In my interview with Dr. Harry Steckman of the Steckman Studio of Music in Oak Park, Illinois, nannies should use age-appropriate musical activities to aid in child development.

Steckman recommends as children learn to grasp, sit up, crawl, and walk caregivers should offer them musical materials to play with to encourage eye and hand coordination. For example, offer them rattles, maracas, or wooden spoons to hit pots.

He explains that young children love short songs. He recommends playing and singing songs like, “Head, Shoulders, Knees and Toes.” He also suggests palm tickles, party games, Mother Goose rhymes, and songs with limited pitches that are directly tied to movement and action games to use with children from one- to four-year-olds. Songs such as the “Eency Weency Spider,” “Humpty Dumpty,” “Ring Around the Rosy,” and “London Bridge” are good songs to use with children of this age. Most six- to nine-year-olds like songs that involve counting, spelling, or remembering.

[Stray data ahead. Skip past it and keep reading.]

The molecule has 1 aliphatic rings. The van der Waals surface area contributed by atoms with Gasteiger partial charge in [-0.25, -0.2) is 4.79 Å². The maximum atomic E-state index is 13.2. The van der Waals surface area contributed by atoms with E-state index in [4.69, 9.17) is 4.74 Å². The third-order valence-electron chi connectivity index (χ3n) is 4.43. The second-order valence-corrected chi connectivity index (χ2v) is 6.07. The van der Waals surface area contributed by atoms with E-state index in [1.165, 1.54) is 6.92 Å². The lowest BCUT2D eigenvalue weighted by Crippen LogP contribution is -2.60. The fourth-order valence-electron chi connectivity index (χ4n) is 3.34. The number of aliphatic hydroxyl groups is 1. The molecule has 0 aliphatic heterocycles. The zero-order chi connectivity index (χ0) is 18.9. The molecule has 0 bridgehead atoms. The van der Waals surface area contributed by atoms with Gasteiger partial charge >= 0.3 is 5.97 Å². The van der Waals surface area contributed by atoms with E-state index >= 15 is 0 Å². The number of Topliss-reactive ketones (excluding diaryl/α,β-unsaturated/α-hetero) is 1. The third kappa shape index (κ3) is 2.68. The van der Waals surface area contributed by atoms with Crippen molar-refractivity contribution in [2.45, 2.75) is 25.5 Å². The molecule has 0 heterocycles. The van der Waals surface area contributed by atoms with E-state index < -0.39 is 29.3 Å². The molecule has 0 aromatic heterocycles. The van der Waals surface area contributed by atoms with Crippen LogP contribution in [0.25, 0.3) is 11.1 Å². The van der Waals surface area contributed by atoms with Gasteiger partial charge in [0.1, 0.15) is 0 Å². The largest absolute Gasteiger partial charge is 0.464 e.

The more nannies engage themselves in active music making, the more likely a child will be motivated to practice. If children see their parents and caregivers involved in the music making process, they will usually want to do the same.

Fingerplays and Songs for the Very Young by Carolyn Croll is a cute book I picked up with the preschooler at the library this week that includes more than 25 of my favorite fingerplays and action songs guaranteed to get giggles and have babies and toddlers playing along.

Some of the fingerplays include:

1. This Little Piggy

This little piggy went to market, (Wiggle the child’s big toe)

This little piggy stayed home, (Wiggle their 2nd toe)

This little piggy had roast beef, (Wiggle their middle toe)

This little piggy had none, (Wiggle the toe next to the smallest toe)